- Japanese Starbucks cafes also have a quiet and peaceful ambiance when compared to other global locations
- The architecture of Starbucks buildings was also completely localized to fit in with the Japanese environment, taking inspiration from Shintoism and amalgamating designs that are a combination of contemporary and traditional styles
- The brand also used social media localization to see what’s trending in the region and to further promote its products online. With this in mind, all their social media accounts in the country are localized in Japanese
- As part of seasonal promotions, Starbucks Japan added cherry blossom beverages to their menus as well as AR experiences in-store as part of their seasonal promotion.
3. Hyundai Motors India
Our third case study of successful localization in Asian markets is Hyundai Motors Company (HMC) in India, entering the market in 1996. Here’s what the South Korean brand did to ensure its successful entry into this diverse market:
- Market entry started with a wholly-owned local subsidiary, Hyundai Motors India (HMI)
- Appealing to the government by proposing massive production in India along with over 70% localization of parts and the transfer of technology to India
- By sincerely contributing to the vision of the Indian government and the development of India, HMI gained the trust of the government and its key stakeholders
- HMI focused on CSR campaigns to increase awareness of traffic safety. With India’s national actor Shah Rukn Khan, Hyundai launched its traffic safety campaign and visited five major cities in India to hold traffic safety classes for children. Along with TV airing, HMI designed a special website called ‘Kids Hyundai’ to further educate children in traffic safety. This campaign has made a great contribution towards earning the trust of Indian consumers.
- Santro was the first strategic car that Hyundai developed and the name of the Santro was created with the initial ‘S’, which Indian customers like. Ground clearance (height from the ground to the bottom of the car) was increased in consideration of poor traffic conditions, due to many unpaved roads. In addition, the Santro was designed to be easy for women who wear turbans or saris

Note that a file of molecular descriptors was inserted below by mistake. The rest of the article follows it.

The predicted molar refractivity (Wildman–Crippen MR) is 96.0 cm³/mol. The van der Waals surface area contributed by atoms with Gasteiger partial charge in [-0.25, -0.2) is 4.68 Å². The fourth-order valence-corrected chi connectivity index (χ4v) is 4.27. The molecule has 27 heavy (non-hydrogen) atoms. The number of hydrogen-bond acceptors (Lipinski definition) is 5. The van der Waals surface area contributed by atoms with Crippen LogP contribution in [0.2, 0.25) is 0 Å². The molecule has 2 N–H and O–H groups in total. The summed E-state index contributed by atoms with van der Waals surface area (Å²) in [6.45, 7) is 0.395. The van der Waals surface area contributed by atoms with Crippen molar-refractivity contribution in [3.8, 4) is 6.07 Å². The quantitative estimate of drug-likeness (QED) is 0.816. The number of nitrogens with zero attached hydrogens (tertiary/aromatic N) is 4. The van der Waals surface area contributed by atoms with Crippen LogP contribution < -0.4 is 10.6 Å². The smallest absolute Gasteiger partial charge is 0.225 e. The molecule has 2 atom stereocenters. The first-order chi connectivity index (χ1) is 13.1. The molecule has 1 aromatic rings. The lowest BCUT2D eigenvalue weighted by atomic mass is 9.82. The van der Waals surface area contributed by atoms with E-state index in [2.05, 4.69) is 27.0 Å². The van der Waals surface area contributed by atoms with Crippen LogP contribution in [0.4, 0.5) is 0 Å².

- Through market research, Hyundai found that it is important to consider socio-cultural voids such as the consumers’ caution towards India’s weak road conditions, the rising trend of female drivers, and hot weather
- Due to the unique culture that is derived from the caste system, Hinduism, and English colonialism, Indians display a characteristic of having low loyalty towards the company with high absenteeism. HMI applied the cognitive structure that lies behind the caste system to manage employees and tried to increase employees’ sense of ownership towards the company. The company offered high payroll standards and managed local employees through in-depth site management. They also recruited employees with a ‘soft’ personality and divided the type of work according to the level of education and age.
Localization in Asian markets, when approached correctly, can help a brand stand out from the crowd and ensure greater local uptake, acceptance, and adoption.
With Spotify, Starbucks Japan, and Hyundai Motors India as just some examples of great efforts in terms of localization in Asian markets, brands seeking to enter Asia will be well-positioned to ensure that their localization efforts are as close to the ground as possible in terms of meeting their customers where they’re at.
As was the case of Spotify, using a “cookie cutter” approach should be the last method used. Instead, every brand needs to ensure that they accurately localize for the particular Asian market and market segment they are aiming for to have greater local success.